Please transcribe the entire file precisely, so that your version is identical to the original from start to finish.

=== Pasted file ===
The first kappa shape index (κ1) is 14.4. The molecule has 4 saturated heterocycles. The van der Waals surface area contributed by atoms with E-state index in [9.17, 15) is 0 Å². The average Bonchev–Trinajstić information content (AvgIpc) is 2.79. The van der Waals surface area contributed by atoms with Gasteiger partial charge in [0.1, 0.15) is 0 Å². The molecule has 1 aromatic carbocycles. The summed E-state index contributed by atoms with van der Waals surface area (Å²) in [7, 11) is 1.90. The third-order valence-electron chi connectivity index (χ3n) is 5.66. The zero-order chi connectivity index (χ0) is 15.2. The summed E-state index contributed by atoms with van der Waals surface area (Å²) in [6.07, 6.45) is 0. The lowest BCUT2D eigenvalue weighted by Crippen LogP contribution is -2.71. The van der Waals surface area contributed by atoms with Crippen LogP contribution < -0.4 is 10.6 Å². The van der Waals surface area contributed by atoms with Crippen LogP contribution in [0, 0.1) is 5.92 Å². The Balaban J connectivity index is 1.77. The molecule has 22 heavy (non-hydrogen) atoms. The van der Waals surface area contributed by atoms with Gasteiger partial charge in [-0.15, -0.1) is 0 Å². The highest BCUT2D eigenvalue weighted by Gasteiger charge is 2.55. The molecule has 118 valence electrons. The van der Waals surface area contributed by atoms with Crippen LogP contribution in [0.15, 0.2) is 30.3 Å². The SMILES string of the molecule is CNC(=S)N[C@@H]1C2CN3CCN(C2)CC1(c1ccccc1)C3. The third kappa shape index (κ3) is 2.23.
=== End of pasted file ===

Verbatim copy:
The first kappa shape index (κ1) is 14.4. The molecule has 4 saturated heterocycles. The van der Waals surface area contributed by atoms with E-state index in [9.17, 15) is 0 Å². The average Bonchev–Trinajstić information content (AvgIpc) is 2.79. The van der Waals surface area contributed by atoms with Gasteiger partial charge in [0.1, 0.15) is 0 Å². The molecule has 1 aromatic carbocycles. The summed E-state index contributed by atoms with van der Waals surface area (Å²) in [7, 11) is 1.90. The third-order valence-electron chi connectivity index (χ3n) is 5.66. The zero-order chi connectivity index (χ0) is 15.2. The summed E-state index contributed by atoms with van der Waals surface area (Å²) in [6.07, 6.45) is 0. The lowest BCUT2D eigenvalue weighted by Crippen LogP contribution is -2.71. The van der Waals surface area contributed by atoms with Crippen LogP contribution < -0.4 is 10.6 Å². The van der Waals surface area contributed by atoms with Crippen LogP contribution in [0, 0.1) is 5.92 Å². The Balaban J connectivity index is 1.77. The molecule has 22 heavy (non-hydrogen) atoms. The van der Waals surface area contributed by atoms with Gasteiger partial charge in [-0.15, -0.1) is 0 Å². The highest BCUT2D eigenvalue weighted by Gasteiger charge is 2.55. The molecule has 118 valence electrons. The van der Waals surface area contributed by atoms with Crippen LogP contribution in [0.15, 0.2) is 30.3 Å². The SMILES string of the molecule is CNC(=S)N[C@@H]1C2CN3CCN(C2)CC1(c1ccccc1)C3. The third kappa shape index (κ3) is 2.23.